It is important to remember that it is not just the elderly who reside in care homes, but also those with difficulties communicating. Despite the elderly in care home settings being entitled to testing for Coronavirus, people with learning disabilities in the same settings are not. Supported accommodation has also been affected by coronavirus, and many families are worried of the lack of testing of patients within those settings. Families have also had to deal with difficulties of being unable to visit to reassure or say goodbye to their loved ones when their health has sadly declined.

Disability Campaigner Sara Ryan has spoken to the BBC and has raised that families feel “disregarded and dismissed”, and that “people being treated as disposable bodies”. Learning disability sites that have tested staff are also finding that it will take days for results to be provided, despite vulnerable people living there. There are increasing calls for testing to be extended into other vulnerable groups.

The Health Minister has now advised that he is looking into the testing of those with learning disabilities in care home settings.

Dr Dominic Slowie, former NHS national clinical director for learning disability, confirmed, “Data now suggests that there have been more deaths [of vulnerable people] than are acceptable”. In England last month, there have been 175% more deaths in places supporting people with learning disabilities, than reported in the same period last year (according to the Care Quality Commission).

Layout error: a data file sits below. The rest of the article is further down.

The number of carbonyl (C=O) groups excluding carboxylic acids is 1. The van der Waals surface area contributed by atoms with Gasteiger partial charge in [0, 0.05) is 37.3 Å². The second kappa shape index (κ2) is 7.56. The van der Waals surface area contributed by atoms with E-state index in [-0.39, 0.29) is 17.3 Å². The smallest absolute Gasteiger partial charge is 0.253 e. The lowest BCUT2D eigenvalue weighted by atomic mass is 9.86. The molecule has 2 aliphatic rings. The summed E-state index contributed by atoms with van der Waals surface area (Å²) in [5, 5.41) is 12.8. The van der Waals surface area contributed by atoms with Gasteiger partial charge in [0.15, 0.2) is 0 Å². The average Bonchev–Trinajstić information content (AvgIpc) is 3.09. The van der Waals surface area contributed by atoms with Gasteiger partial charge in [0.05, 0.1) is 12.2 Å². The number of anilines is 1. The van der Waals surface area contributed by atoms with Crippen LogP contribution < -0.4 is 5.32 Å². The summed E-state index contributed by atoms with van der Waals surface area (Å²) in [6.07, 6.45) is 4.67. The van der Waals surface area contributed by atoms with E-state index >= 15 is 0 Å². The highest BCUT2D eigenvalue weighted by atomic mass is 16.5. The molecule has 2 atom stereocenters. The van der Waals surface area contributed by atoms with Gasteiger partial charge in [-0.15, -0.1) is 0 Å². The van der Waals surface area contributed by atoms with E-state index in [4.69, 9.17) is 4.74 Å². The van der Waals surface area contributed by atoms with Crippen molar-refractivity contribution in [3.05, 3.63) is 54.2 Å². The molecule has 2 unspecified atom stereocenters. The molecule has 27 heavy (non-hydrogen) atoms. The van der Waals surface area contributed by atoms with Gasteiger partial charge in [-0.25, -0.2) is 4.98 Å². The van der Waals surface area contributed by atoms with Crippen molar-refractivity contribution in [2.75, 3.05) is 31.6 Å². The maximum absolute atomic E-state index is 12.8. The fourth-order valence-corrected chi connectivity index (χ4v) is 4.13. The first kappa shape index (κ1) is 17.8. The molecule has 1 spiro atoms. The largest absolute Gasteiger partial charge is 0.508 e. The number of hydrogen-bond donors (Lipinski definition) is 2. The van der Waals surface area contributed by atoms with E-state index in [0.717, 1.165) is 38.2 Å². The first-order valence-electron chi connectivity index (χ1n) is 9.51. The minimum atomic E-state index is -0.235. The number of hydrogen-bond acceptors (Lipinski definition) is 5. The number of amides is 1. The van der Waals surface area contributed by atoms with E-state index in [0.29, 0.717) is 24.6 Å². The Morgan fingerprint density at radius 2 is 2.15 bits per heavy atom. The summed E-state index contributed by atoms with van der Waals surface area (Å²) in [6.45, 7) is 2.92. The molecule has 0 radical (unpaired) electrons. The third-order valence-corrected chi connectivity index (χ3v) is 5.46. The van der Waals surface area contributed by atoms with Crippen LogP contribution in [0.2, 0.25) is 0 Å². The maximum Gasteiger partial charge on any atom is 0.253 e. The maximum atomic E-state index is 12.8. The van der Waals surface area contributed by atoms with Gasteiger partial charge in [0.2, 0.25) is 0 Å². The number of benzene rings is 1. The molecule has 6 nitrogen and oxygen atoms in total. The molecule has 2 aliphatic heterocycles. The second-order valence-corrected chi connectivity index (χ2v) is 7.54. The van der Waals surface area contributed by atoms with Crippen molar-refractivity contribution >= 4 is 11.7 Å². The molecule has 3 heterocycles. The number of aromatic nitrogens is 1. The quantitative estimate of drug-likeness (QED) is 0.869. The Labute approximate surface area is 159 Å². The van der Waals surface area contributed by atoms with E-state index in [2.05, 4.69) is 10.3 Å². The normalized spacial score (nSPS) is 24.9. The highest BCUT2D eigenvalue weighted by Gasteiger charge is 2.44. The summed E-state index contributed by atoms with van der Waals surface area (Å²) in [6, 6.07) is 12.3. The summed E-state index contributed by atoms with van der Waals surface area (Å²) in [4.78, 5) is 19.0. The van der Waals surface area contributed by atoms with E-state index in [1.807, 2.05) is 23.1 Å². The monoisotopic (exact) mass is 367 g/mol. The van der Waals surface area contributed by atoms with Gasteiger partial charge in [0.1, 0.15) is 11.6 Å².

Dr Slowie also raised that those with additional vulnerabilities need to be prioritised. He made the point that at the start of the pandemic many families will have been receiving care packages appropriate for their needs. That routine care in many cases has been reduced to create capacity in hospitals during the coronavirus pandemic, he has stressed that those vulnerable in care also still need to be protected.

We know from experience that many people with disabilities feel socially isolated; unfortunately the rules imposed to deal with the coronavirus are not making those challenges any easier. Many people are also in particular struggling with their change of routine. Lack of support or adequate care packages can make those difficulties even more pronounced. If you have concerns that a loved one’s health has deteriorated because of inadequate health care then we may be able to assist you.

Although we are, for the time being, not able to meet clients in person, our specialist clinical negligence team at Freeths is here to support and advise clients. We are available for meetings and consultations via telephone, email, FaceTime, WhatsApp, Skype and any other digital platform that works for you.

Please contact our team:

Karen Reynolds, Partner: 0845 272 5677 or

Claire Cooper, Solicitor: 0845 274 6830 or

Naomi Solomon, Solicitor: 0845 030 5742 or

Siobhan Genever, Director: 0845 030 5774 or